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story.lead_photo.caption Guy Joubert (right) and Neal Trout inspect a Glock handgun’s polymer frame at Wilson Combat in Berryville. The company now offers custom gunsmith work on Glocks. - Photo by David Gottschalk

BERRYVILLE -- Wilson Combat -- known for its custom 1911 pistols made with metal frames, grips fashioned from exotic materials and hefty price tags -- is now offering custom gunsmithing work on Glock handguns.

Glock Ges.m.b.H. is a privately-held Austrian pistol company known for its reliable, reasonably priced, polymer-framed handguns.

Guy Joubert, head of product development at Wilson Combat, said offering custom gunsmithing on Glocks is another step as Wilson Combat continues to broaden its scope. A team of gunsmiths will work on the Glocks and the company will hire more employees, if needed, to handle demand. The Glock project will not interfere with the company's traditional work, he said.

"We're testing the waters right now," Joubert said.

Formed in 1977 by competitive shooter Bill Wilson, the privately held company headquartered in Berryville in Carroll County has gone through major expansions in the past few years. It employs about 165 people, including about 50 gunsmiths.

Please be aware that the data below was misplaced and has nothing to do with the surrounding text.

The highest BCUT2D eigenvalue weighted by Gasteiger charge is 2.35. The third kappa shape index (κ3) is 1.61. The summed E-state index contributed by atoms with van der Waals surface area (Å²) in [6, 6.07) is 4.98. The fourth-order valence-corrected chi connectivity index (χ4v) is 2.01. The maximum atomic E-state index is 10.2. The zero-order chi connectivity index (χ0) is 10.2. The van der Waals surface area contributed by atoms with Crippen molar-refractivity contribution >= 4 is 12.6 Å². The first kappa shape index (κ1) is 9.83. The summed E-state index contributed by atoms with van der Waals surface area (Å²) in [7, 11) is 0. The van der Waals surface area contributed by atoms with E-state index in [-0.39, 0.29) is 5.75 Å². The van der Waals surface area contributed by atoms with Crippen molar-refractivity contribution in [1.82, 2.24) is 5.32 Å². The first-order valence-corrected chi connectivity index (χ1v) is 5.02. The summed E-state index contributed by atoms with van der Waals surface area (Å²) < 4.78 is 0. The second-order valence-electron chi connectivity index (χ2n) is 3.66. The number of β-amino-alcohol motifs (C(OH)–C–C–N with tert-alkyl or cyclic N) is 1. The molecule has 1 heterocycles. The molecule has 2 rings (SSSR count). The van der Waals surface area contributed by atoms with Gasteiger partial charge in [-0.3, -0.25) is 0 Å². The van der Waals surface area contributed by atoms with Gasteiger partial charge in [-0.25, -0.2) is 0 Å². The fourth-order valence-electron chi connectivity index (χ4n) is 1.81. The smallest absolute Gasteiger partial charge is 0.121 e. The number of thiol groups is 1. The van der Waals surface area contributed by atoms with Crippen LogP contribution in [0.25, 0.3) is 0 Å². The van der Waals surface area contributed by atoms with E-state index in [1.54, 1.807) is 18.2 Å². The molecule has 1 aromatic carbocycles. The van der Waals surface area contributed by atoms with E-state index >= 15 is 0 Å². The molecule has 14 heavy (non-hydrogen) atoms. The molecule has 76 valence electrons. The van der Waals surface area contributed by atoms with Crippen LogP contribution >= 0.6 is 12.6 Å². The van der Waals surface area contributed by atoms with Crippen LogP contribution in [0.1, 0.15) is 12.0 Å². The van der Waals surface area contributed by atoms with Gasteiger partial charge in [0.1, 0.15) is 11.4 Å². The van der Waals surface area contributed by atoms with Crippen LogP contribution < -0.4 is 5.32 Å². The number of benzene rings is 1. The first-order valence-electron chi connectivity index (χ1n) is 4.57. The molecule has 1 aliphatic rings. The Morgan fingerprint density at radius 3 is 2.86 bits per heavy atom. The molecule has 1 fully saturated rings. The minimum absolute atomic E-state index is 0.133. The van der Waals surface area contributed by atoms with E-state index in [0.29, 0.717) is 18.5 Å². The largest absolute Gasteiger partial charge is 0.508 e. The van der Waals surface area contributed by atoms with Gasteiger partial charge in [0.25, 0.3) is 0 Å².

Reaction to the news on social media and various websites dedicated to firearms was quick and varied.

Some folks were ecstatic they could send their Glocks to Berryville to get the Wilson treatment, including trigger jobs, the installation of after-market parts, custom slide work and laser stippling on the Glock's polymer frame. Others were less enthusiastic, worried the new service would slow production of Wilson's bread-and-butter products. Some were dubious of giving the blocky Glock the full Wilson treatment, likening it to putting lipstick on a pig.

While Wilson Combat is best known for its 1911-style pistols, the gunmaker has been expanding its offerings for years. The company sells AR-15-style rifles, tactical shotguns, ammunition, magazines, custom gun parts, holsters and other shooting gear. Wilson Combat has made after-market parts for Glocks, including sights and match-grade barrels, for years.